One other small feature located just to the right of the share box on the main profile page is the ability to view your profile as another user (specifically) or generic public view.

Circles


Finally, we get to the most unique aspect of Google+ — Circles. Think of this as Facebook’s bulk list of friends on steroids. Want to share something on your Google+ profile geared towards some college friends but don’t necessarily want mom or dad to see? It’s super easy if you’ve got said contacts organized into separate groups. With each and every post made to your Google+ profile, you have the option of which Circles to include/not include.

Creating new groups can be done a couple different ways, though our favorite is the drag and drop method found on the main Circles page.

Breaking down Circles further can be done by people you’ve added, people who’ve added you, and searching through your Gmail contacts to find a new person to invite to Google+.

Mobile Apps

Google is serious about Google+ as they have an Android app already prepped and prepared. While we would have liked to see an iOS app launch simultaneously, considering Android is part of Google this is understandable. Still, we can’t help but feel a little envious and left out with our iPhones. With that said, the Google+ webapp is actually quite nice, though, still falls short of the experience a true native app offers. Google has announced an iOS Google+ app is currently under development and will be available “soon”.

Nonetheless, Google’s tying together of desktop, cloud, and mobile communication has been done very nicely.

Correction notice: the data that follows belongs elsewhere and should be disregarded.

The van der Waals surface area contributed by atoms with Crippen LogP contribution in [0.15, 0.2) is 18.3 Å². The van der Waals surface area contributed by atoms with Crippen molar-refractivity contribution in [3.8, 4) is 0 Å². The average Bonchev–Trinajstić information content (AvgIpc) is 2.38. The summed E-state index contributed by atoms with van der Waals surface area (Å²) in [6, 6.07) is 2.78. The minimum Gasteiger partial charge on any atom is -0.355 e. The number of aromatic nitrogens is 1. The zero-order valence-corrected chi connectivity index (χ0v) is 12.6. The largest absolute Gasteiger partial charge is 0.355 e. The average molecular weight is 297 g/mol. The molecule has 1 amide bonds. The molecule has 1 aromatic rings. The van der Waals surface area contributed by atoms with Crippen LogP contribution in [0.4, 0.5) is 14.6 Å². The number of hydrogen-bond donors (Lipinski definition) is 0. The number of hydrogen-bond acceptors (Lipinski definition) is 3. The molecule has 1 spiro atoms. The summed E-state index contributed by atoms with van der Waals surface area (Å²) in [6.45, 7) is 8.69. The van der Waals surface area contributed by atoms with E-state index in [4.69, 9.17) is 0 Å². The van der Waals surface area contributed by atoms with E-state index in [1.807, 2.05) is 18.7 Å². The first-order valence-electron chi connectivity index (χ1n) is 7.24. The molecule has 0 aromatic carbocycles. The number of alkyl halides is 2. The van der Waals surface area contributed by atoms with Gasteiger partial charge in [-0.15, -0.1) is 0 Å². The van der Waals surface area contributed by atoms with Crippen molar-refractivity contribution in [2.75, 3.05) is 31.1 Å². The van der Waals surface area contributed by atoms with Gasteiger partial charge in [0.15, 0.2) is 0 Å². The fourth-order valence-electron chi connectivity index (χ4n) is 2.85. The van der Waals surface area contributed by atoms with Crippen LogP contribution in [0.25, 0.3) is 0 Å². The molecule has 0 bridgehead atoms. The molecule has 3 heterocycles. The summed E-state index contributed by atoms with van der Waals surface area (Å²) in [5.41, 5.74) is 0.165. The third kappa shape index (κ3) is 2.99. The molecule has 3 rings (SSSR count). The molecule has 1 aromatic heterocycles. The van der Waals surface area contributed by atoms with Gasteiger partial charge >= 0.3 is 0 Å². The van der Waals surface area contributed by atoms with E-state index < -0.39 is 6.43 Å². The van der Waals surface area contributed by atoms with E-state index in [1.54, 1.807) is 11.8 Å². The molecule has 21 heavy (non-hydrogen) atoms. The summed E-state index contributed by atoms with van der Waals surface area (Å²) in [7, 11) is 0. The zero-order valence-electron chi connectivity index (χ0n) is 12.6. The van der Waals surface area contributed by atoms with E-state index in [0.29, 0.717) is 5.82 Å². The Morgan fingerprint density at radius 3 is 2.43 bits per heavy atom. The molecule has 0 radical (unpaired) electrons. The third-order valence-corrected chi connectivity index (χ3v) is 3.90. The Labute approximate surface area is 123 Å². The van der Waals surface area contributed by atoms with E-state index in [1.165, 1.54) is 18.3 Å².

Outlook

Google+ is garnering a lot of attention currently because of its newness. But where Google’s failed Wave project quickly lost interest in the public eye, Google+ is more encompassing and more engaging. It is already are preferred network over Facebook despite a considerable less amount of friends/followers.

But here’s the kicker: once Google opens up Google+ we don’t think they’ll have a problem getting people on board. We’re getting emails like crazy asking us for invites. Google has already stated that demand has been “insane”. And while it took us a couple extra days to get an invite, we understand their slow and steady approach. Nothing kills a new startup service faster than a poor user experience.

With that said, we would like to see at least one change made that pulls directly from Facebook — the ability to toggle between most recently commented on/popular conversations and new comments. It’s a simple change, but one that we feel will make Google+ even more desirable.

One other feature that we love about Google+ is that it’s fast and clutter free. While we fully expect ads to be introduced at some point — Come on, it’s Google after all — if done right we don’t think we’ll notice. Of course, not having to looki at stupid app notifications in our Google+ feed makes us happy. Very happy. So not only is it a Facebook on steroids, Google+ is a more refined, less polluted Facebook too.

As it stands now, Facebook has quite the contender in Google+.

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Gadget lover, smartphone collector, and beer connoisseur. I've been writing about gadgets for three years now and loving every minute of it. Outside of the digital landscape, I enjoy being active outdoors. I'm always up for a good conversation, so feel free to drop me a line!

  • Anonymous

    Great guide! Thanks. And I totally agree that the “ability to toggle between most recently commented on/popular conversations and new comments” is a MUST. I miss that. Other than that. Nice job Google! 

  • http://www.gadgetsteria.com The Gadgeteur

    You’re very welcome.  

  • http://www.facebook.com/people/Gwen-Reed/100001414776271 Gwen Reed

    The grey on black navigation bar fails W3S accessibility standards.  It is only a matter of time before they either re-design it, offer option to change it back, or both.